How should you respond to what you read?

Humans live in landscapes of make-believe. We spin fantasies. We devour novels, films, and plays. Even sporting events and criminal trials unfold as narratives. Yet the world of story has long remained an undiscovered and unmapped country. It’s easy to say that humans are “wired” for story, but why? …Jonathan Gottschall offers the first unified theory of storytelling. He argues that stories help us navigate life’s complex social problems—just as flight simulators prepare pilots for difficult situations. Storytelling has evolved, like other behaviours, to ensure our survival.

Advertising for The Storytelling Animal on Google books.

Jonathan Gottschall’s remarkable book The Storytelling Animal: How Stories Make Us Human gives teachers ammunition to help students understand why they should value how they respond emotionally and analytically to stories. Shanae Clarke and I shared this message with Year 8s as they read Tim Winton’s beautiful story of Blueback, set on Western Australia’s world heritage site of Ningaloo Reef.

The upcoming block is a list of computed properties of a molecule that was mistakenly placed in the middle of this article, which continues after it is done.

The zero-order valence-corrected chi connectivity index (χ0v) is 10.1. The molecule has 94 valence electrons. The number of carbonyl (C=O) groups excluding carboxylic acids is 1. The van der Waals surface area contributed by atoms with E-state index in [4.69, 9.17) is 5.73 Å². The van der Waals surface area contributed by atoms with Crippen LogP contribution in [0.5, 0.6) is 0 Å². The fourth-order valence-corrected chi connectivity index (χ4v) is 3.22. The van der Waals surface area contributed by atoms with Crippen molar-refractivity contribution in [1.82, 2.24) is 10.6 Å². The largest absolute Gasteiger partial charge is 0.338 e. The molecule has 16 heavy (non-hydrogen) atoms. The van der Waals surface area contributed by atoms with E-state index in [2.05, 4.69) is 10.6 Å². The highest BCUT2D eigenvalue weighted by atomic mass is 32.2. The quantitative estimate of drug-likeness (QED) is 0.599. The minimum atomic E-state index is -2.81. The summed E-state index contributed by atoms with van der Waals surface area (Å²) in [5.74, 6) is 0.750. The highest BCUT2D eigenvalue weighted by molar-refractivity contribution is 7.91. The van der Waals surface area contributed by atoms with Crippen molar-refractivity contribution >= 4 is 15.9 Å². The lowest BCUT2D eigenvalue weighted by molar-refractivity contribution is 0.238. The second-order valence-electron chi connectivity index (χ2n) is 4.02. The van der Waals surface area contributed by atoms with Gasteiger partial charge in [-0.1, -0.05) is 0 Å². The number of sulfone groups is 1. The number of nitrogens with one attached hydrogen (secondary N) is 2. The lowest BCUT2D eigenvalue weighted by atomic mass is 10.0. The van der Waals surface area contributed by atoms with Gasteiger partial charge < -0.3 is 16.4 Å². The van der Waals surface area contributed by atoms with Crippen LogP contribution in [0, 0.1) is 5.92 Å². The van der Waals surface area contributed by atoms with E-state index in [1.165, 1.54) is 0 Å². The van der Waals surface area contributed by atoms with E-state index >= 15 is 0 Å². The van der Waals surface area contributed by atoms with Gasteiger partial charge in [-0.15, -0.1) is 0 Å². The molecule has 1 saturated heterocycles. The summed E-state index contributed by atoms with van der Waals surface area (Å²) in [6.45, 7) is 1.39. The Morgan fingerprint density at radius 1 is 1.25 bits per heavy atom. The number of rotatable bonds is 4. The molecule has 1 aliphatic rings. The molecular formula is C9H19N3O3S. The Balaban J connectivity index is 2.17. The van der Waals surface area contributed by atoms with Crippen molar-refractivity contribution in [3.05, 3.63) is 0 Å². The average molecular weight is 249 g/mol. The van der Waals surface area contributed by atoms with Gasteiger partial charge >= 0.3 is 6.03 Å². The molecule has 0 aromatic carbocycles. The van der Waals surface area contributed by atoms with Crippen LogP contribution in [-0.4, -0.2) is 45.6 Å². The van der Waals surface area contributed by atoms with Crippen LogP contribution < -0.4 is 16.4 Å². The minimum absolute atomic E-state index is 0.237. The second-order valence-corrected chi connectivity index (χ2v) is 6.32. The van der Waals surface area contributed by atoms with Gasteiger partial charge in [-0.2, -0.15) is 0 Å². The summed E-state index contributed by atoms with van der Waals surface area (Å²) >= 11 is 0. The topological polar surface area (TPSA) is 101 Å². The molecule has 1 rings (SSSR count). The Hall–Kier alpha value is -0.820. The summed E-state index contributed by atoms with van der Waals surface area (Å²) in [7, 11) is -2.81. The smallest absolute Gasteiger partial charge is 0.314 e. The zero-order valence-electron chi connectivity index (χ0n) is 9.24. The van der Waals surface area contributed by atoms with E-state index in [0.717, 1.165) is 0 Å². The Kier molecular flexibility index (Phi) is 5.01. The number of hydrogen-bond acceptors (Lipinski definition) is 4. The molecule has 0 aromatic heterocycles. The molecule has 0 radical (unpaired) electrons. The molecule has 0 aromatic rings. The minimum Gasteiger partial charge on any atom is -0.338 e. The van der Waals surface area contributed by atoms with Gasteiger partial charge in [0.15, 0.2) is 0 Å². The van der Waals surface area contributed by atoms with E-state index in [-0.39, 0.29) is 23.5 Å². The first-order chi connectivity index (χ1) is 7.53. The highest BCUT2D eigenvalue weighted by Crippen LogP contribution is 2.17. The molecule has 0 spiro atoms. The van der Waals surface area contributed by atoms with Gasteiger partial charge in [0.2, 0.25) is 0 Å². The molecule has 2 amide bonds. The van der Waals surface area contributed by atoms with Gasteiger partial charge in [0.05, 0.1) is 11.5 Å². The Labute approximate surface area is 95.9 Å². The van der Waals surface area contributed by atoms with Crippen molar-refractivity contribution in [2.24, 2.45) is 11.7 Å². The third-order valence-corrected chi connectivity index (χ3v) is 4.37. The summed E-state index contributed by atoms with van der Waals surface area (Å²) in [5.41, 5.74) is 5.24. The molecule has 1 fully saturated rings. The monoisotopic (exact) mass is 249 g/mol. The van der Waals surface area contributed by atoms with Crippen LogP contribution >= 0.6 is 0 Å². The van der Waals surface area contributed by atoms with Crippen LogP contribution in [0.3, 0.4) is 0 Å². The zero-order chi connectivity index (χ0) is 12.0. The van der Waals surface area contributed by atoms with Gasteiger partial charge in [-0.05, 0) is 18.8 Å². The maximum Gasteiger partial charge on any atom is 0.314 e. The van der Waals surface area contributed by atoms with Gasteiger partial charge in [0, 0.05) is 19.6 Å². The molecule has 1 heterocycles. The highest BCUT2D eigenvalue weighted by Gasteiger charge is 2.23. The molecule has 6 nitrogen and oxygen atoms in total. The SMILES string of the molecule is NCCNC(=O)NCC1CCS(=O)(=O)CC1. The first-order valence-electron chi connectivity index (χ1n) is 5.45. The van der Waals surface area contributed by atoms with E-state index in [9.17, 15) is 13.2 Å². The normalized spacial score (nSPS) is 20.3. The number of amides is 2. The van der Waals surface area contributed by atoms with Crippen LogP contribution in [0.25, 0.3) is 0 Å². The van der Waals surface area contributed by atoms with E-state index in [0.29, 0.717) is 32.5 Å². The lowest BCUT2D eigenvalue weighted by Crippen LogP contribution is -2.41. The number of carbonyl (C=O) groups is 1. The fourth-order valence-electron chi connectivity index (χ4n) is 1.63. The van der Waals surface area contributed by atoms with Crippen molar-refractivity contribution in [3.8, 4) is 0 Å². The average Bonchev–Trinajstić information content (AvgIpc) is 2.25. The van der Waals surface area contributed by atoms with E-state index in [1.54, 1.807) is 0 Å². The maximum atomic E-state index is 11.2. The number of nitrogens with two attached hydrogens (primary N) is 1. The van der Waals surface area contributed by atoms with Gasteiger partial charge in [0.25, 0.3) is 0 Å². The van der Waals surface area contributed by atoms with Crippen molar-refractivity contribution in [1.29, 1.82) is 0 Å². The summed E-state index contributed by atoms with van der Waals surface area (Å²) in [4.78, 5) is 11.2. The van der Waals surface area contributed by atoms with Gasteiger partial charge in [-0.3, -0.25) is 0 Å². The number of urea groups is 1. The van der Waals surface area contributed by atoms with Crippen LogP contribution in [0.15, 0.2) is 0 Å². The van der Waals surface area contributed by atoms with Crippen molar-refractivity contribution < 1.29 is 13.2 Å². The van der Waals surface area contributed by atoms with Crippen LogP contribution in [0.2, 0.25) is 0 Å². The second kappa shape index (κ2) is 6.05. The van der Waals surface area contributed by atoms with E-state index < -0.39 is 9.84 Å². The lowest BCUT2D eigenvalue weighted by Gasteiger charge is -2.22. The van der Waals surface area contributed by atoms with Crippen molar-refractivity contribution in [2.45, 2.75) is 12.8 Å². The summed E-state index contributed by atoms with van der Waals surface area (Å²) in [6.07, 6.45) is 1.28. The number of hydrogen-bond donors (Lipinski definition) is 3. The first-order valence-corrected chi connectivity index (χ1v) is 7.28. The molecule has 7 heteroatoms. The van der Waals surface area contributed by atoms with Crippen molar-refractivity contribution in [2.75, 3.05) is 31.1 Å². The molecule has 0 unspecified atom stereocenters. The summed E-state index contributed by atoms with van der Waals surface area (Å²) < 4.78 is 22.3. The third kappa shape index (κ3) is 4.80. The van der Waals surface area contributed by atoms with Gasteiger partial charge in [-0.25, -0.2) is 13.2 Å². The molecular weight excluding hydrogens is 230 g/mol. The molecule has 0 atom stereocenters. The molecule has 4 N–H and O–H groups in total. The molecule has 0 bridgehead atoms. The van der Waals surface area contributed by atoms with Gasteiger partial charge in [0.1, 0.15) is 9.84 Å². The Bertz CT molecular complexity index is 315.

In this blog, Shanae and I want to share with you a writing activity we carried out with the students which aimed at exploring how much each character in Winton’s novel valued or practised an aggressive disinterest in the reef. As the tutor, I wanted to support her in challenging students to walk in someone else’s shoes.

The Ningaloo Setting

Winton’s characters

Cultivating the ability to stand in someone else’s shoes

Beneath the scattered attention